Thursday, June 29, 2017

Happy Healthy Knees for Life

How often do you think about your knees? If they are painful, probably more often than not. We humans tend to take for granted those body parts that just work well. How often have you looked down at those beautiful bony hinges and just said “Thank you knees. You da’ bomb”?

The knees are important joints to consider. Hanging out right there in the middle of the feet and the hips, the knees provide our means of moving forward in life, of taking the next step. When they are good they are very, very good, but when they are bad they are, well, horrid.

Knee replacements are commonplace nowadays. With a large, increasingly healthy aging population, this will no doubt only increase. But wouldn't it be better to avoid replacement all together in favor of keeping the knees safe and stable and strong and happy and healthy? I think so.

My Dad recently had a knee replacement. The recovery has been difficult. At 80, he was not prepared for the toll it would take on his body, soul and psyche. The family often would remind him, “You know Dad this was an elective surgery.” It did little to console him however. He is still rehabbing that knee three months later and will be doing so for a while. 

My Dad was a jock in his youth (that is up until about age 75). He worked out, skied, waterskied, swam and enjoyed a healthy life. He worked hard and he played hard. But this took a toll on his knees. Now, I would venture to guess that he wouldn't have had it any other way, but the transition from being an active, vital participant in life to one who is much more sedentary and restricted has been hard on him. He is now having to take a serious look at how he wants to live his remaining years and where adjustments can be made. This inquiry requires both strength and flexibility. Strength to accept that things are just not the same and flexibility to try some new ways of living that will work with the limitations of the body. I imagine it is very humbling.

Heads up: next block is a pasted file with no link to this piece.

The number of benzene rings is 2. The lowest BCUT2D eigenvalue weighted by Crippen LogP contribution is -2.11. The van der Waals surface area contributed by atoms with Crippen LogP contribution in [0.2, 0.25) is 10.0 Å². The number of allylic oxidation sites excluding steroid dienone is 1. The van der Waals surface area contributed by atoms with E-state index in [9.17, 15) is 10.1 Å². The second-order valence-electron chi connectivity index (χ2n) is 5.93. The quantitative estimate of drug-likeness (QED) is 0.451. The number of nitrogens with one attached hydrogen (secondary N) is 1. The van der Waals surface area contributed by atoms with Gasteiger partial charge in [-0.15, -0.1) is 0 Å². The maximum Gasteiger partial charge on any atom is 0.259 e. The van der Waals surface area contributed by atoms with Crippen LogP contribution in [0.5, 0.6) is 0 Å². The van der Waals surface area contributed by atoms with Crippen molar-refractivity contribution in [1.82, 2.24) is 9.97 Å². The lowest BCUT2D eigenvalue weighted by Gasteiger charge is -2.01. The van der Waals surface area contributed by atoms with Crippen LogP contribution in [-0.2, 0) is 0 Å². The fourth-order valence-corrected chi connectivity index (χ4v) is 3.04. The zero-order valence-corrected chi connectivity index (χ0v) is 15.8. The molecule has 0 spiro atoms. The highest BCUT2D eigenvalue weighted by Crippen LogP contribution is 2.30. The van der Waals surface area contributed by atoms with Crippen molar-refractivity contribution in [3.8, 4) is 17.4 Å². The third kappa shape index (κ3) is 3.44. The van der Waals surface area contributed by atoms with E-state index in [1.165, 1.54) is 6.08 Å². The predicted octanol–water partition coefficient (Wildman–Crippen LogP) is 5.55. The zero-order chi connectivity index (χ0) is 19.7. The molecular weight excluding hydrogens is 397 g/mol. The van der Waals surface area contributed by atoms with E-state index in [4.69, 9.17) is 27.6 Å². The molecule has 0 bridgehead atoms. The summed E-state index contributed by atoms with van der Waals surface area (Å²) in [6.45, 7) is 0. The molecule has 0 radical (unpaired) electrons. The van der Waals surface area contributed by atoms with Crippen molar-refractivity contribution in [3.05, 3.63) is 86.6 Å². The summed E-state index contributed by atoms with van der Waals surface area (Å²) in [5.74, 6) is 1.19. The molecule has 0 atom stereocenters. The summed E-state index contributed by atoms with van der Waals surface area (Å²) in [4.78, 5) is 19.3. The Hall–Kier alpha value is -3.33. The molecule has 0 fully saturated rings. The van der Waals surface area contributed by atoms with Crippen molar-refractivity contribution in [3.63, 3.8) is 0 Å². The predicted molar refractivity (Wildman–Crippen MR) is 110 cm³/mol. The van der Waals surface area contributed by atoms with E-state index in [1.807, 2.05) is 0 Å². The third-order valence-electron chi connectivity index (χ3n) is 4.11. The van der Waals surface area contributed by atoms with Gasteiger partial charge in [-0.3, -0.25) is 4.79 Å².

In the Yoga Sutras Patanjali refers to the qualities of sthira and sukha.
Sthira means stability and strength. Sukha refers to comfort, ease and openness/ flexibility even joy. Both are helpful in our yoga practice and in life. Whether you're out to guard against injury and disease or regain strength and flexibility after an injury, yoga can be a superb antidote to knee trouble. An article in Yoga Journal gives us some good tips for staying safe while we practice:

7 Ways to Protect Your Knees in Yoga

1. Avoid Hyperextending: When joints are overly mobile and flex too far back, they're hyperextended. In the knees, hyperextension often occurs in poses in which the legs are straightened, such as Trikonasana (Triangle Pose) and Paschimottanasana (Seated Forward Bend), putting an unhealthy tension on the ligaments. If you're prone to hyperextension, keep a slight bend in the knees during standing poses and keep your weight evenly distributed among the four corners of your feet. In seated forward bends, place a rolled-up sticky mat or towel under the knee of the extended leg or legs.

2. Start With Your Feet: Proper alignment through the feet is the key to building strength evenly in the ligaments on both sides of the knee; when all the ligaments are equally strong, the kneecap glides effortlessly up and down and the cartilage doesn't get worn down. Separate your toes and press actively through the four corners of your feet in every pose, even inversions. If your feet are out of alignment, your knees are going to suffer.

3. Keep Your Knees in Line: When moving into deep knee bends, such as Virabhadrasana II (Warrior Pose II) and Parsvakonasana (Side Angle Pose), first align your bent knee over your ankle, then draw your kneecap in line with your second toe. Maintain awareness in your back foot, pressing down evenly, while lifting up from the arch of your front foot. "If you let the arch drop, the knee falls inside the big toe, and you're set up to suffer a number of different kinds of overuse and acute knee injuries," says Angela Smith, a professor of orthopedic surgery.